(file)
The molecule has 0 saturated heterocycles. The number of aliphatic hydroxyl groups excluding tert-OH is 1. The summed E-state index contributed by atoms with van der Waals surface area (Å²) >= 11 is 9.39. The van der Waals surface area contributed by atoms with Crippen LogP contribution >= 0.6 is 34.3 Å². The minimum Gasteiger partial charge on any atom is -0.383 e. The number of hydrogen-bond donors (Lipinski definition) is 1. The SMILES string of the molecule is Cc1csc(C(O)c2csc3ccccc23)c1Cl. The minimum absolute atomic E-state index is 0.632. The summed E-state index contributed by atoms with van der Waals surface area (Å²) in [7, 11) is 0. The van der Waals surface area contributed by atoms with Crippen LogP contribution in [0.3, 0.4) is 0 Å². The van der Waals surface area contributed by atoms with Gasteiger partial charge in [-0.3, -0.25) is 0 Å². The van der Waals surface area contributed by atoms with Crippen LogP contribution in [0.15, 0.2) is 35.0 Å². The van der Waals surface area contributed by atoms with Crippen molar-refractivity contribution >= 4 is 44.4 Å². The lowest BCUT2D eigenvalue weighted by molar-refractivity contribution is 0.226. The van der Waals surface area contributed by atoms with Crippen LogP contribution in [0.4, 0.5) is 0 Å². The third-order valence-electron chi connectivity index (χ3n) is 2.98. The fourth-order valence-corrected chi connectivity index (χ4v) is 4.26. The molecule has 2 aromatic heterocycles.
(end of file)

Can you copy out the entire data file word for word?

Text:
The molecule has 0 saturated heterocycles. The number of aliphatic hydroxyl groups excluding tert-OH is 1. The summed E-state index contributed by atoms with van der Waals surface area (Å²) >= 11 is 9.39. The van der Waals surface area contributed by atoms with Crippen LogP contribution >= 0.6 is 34.3 Å². The minimum Gasteiger partial charge on any atom is -0.383 e. The number of hydrogen-bond donors (Lipinski definition) is 1. The SMILES string of the molecule is Cc1csc(C(O)c2csc3ccccc23)c1Cl. The minimum absolute atomic E-state index is 0.632. The summed E-state index contributed by atoms with van der Waals surface area (Å²) in [7, 11) is 0. The van der Waals surface area contributed by atoms with Crippen LogP contribution in [0.3, 0.4) is 0 Å². The van der Waals surface area contributed by atoms with Gasteiger partial charge in [-0.3, -0.25) is 0 Å². The van der Waals surface area contributed by atoms with Crippen LogP contribution in [0.15, 0.2) is 35.0 Å². The van der Waals surface area contributed by atoms with Crippen molar-refractivity contribution >= 4 is 44.4 Å². The lowest BCUT2D eigenvalue weighted by molar-refractivity contribution is 0.226. The van der Waals surface area contributed by atoms with Crippen LogP contribution in [0.4, 0.5) is 0 Å². The third-order valence-electron chi connectivity index (χ3n) is 2.98. The fourth-order valence-corrected chi connectivity index (χ4v) is 4.26. The molecule has 2 aromatic heterocycles.